±JOIN OUR NEWSLETTER

Get useful expat articles, health and financial news, social media recommendations and more in your inbox each month - free!



We respect your privacy - we don't spam and you can unsubscribe at any time.

±Compare Expat Providers

Expat Health Insurance Quotes

Foreign Currency Exchange Quotes

International Moving Quotes

We're very social! Follow Expat Focus on Facebook, Twitter, Pinterest and Google+

Expat Focus Facebook PageExpat Focus on TwitterExpat Focus Pinterest PageExpat Focus Google+ Page

Notify me when new content is added about a country

±Expat Focus Partners

Lazio

Italy - Lazio


The Lazio region of Italy is home to the country’s capital city, Rome. There are more than 5.5 million people living in this part of the country, 8% of which are expats. The region is located on the western coast of the country and shares border s with Tuscany, Marche, Abruzzo and Umbria, amongst others. Rome is the largest urban area in the region and most other towns are small. The region is divided into five provinces for administrative purposes.

The climate of the area is mostly mild, with warm summers and mild winters. Summers see very little rainfall, with the highest levels in November and December.

Many people choose Rome, both as a retirement destination and for work. The city has everything that is needed for daily life. There are quieter districts of the city which are ideal for those who want a quieter retirement, although the city offers many opportunities for a busy social life. The rural areas outside the city and in the other provinces are ideal for those who are looking for a traditional Italian way of life.

For those who want to establish their own business in the region, there are many options. The city of Rome has established businesses which are for sale, although there are opportunities for those who have a trade to establish their own business. In the rural areas there are properties which are suitable for conversion to small hotels or B&Bs, and there are many properties with land for those who want an agricultural based business.

When most people consider the region of Lazio for a new home, their first port of call is Rome. The city is expensive for property, particularly in the central parts of the city. Property is much in demand and there is a mix of modern and older properties. Very few have outdoor space although most apartments have balconies. The district of Trastavere is outside the city centre and is known for being home to immigrants, so there is already an expat community. It has become known as a bohemian area of the city and property in this part is cheaper than in the centre of the city. This part of Rome has access to good schools and has all the amenities for everyday life.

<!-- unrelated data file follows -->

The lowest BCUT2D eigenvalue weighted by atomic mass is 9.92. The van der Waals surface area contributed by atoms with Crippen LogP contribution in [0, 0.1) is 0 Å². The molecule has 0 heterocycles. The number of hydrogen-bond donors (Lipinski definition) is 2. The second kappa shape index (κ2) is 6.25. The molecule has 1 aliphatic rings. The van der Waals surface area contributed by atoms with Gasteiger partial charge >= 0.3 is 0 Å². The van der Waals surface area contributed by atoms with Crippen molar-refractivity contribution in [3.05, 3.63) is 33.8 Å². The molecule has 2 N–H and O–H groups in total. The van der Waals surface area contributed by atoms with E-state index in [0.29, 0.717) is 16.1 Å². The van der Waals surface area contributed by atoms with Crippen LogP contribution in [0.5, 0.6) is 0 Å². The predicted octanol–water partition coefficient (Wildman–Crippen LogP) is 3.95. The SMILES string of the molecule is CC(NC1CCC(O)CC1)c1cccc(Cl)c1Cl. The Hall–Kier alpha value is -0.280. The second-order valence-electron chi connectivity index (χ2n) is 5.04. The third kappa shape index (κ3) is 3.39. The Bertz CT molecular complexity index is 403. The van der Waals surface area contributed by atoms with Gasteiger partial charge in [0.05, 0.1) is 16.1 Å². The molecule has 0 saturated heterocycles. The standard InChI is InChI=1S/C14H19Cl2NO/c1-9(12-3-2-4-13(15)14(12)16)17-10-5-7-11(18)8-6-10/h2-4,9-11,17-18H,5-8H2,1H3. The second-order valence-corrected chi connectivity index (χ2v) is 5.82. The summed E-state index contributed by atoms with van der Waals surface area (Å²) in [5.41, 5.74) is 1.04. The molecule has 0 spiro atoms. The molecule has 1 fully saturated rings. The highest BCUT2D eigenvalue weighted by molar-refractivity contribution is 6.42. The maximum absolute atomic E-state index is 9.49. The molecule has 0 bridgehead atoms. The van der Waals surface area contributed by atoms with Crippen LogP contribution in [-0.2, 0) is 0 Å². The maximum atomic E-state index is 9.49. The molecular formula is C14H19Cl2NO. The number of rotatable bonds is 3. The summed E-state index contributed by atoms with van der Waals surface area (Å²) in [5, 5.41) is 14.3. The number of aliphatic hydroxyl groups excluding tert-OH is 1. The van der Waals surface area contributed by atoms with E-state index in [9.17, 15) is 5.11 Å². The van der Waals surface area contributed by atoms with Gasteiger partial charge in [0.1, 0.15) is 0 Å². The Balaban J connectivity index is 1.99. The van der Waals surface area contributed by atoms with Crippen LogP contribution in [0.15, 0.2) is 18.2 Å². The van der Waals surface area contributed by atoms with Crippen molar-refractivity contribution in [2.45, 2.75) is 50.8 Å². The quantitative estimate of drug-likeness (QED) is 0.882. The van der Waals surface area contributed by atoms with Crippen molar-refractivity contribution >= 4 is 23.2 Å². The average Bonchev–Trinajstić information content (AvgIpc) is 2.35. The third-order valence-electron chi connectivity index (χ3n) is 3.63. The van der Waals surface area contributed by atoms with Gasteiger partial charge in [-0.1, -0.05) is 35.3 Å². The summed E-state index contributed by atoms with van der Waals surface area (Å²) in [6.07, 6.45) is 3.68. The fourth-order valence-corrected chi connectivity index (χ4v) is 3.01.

The city of Rome is only a small part of the region and those wanting to live there should seriously consider living outside the city where they will be able to get more property for their money. These areas are cheaper than the city and cheaper than rural areas in Tuscany and Umbria. Areas such as Frascati are a little more expensive than other parts, so some careful consideration of area is needed. These regions outside Rome do not have large expat communities and some of the areas that are favoured by the Italians are not what the expat is looking for. Italians prefer to buy modern properties, which leaves the rustic rural properties available for renovations.

There is also a lot here for those who do not want to live in areas which have a large expat population. This is another reason to look here as areas such as Tuscany and Umbria are attracting more and more expats each year. There are many medieval towns and the hilltop locations mean that there is little space for new developments, so buyers are guaranteed traditional properties and often at a price much lower than can be found in Rome or Tuscany. In the small town of Subiaco, for example, prices are often only a quarter of those in other areas. It should also be noted that rural properties are also much cheaper than those on the coast, even in small towns. However, prices are beginning to rise.

In some rural areas, developers have bought plots of land and built new villas, but these are often bought by locals. It is a good idea to make friends with locals, as many rural properties are sold by word of mouth rather than spending a long time being advertised on the market. A property that is in need of renovation can be bought at a fairly low price, although a good quality renovation can treble the value.


Read more about this country



Expat Health Insurance Partners


Aetna

Our award-winning expatriate business provides health benefits to more than 650,000 members worldwide. In addition, we have helped develop world-class health systems for governments, corporations and providers around the world. We want to be the global leader in delivering world-class health solutions, making quality health care more accessible and empowering people to live healthier lives.

Bupa Global

At Bupa we have been helping individuals and families live longer, healthier, happier lives for over 60 years. We are trusted by expats in 190 different countries and have links with healthcare organisations throughout the world. So whether you're moving abroad for a change of career or a change of scene, with our international private health insurance you will always be in safe hands.

Cigna

Cigna has worked in international health insurance for more than 30 years. Today, Cigna has over 71 million customer relationships around the world. Looking after them is an international workforce of 31,000 people, plus a network of over 1 million hospitals, physicians, clinics and health and wellness specialists worldwide, meaning you have easy access to treatment.